The myocilin (MYOC) gene expression in the human trabecular meshwork

Hiroki Takahashi, Setsuko Noda, Yukihiko Mashima, Ryo Kubota, Yuichiro Ohtake, Tomihiko Tanino, Jun Kudoh, Shinsei Minoshima, Yoshihisa Oguchi, Nobuyoshi Shimizu

Research output: Contribution to journalArticlepeer-review

24 Citations (Scopus)


Purpose. We previously reported a novel cytoskeletal protein with a myosin-like domain which is localized in the ciliary rootlet and basal body of connecting cilium of photoreceptor and hence we named it 'myocilin'. It was soon realized that myocilin is identical to a protein called TIGR (trabecular meshwork inducible glucocorticoid response protein) which was found to be responsible for the pathogenesis of juvenile open angle glaucoma. In this study, we employed in situ RNA hybridization to examine the myocilin (MYOC)/TIGR gene expression in the trabecular meshworks of glaucomatous and nonglaucomatous eyes. Methods. The glaucomatous specimens were obtained by trabeculectomy from the patients with primary open angle glaucoma (POAG), chronic angle closure glaucoma (CACG) and steroid glaucoma, respectively, and the nonglaucomatous specimens were obtained from a victim of traffic accident at autopsy and from a patient with maxillary sinus carcinoma at enucleation for the operation. The in situ RNA hybridization was carried out with digoxigenin-labeled sense and antisense RNA probes. Results. In all cases, hybridization signals were detected primarily in the trabecular meshwork cells and secondarily in the fibroblast-like cells of corneoscleral wall. Conclusions. Myocilin gene is expressed clearly in the trabecular meshwork cells of both glaucomatous and nonglaucomatous eyes.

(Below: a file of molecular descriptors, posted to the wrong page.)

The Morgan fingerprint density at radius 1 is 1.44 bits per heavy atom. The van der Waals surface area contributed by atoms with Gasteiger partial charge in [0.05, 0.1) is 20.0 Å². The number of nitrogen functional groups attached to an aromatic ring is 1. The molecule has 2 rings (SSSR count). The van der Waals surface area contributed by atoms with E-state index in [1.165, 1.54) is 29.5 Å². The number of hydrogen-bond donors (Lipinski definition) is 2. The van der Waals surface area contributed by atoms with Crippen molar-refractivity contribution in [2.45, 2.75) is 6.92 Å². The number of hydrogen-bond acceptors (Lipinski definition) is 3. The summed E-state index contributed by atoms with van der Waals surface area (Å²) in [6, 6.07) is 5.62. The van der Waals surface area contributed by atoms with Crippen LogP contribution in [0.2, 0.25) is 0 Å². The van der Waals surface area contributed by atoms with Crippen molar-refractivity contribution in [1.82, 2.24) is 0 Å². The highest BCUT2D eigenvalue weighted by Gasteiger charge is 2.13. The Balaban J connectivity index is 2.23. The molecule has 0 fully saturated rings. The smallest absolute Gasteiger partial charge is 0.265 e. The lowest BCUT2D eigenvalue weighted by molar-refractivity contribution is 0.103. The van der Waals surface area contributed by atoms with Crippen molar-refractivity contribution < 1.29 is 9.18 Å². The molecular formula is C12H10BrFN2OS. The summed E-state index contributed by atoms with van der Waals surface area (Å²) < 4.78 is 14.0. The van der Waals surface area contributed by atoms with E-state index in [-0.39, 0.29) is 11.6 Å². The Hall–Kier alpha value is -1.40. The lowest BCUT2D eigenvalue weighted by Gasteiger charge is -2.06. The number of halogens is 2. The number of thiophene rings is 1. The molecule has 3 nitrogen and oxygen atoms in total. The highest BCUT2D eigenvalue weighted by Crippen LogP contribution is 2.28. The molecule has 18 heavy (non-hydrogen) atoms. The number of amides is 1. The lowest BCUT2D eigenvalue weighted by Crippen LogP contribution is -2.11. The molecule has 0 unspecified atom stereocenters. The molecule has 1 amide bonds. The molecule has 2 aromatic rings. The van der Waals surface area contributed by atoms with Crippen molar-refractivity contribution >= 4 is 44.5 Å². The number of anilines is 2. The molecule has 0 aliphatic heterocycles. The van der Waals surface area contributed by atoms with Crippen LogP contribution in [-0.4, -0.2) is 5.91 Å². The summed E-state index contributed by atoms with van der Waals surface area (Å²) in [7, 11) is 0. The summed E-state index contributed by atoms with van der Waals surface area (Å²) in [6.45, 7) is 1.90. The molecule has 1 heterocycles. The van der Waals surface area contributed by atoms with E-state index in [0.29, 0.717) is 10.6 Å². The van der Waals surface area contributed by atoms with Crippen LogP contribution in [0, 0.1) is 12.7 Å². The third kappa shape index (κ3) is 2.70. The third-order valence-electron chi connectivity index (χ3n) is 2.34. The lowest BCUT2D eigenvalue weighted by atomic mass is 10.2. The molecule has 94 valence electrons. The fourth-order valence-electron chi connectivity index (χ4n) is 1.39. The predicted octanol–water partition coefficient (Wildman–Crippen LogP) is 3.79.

Original languageEnglish
Pages (from-to)81-84
Number of pages4
JournalCurrent Eye Research
Issue number2
Publication statusPublished - 2000 Feb
Externally publishedYes


  • GLC1A
  • Myocilin
  • POAG (primary open angle glaucoma)
  • TIGR (trabecular meshwork inducible glucocorticoid response protein)
  • Trabecular meshwork

ASJC Scopus subject areas

  • Ophthalmology
  • Sensory Systems
  • Cellular and Molecular Neuroscience


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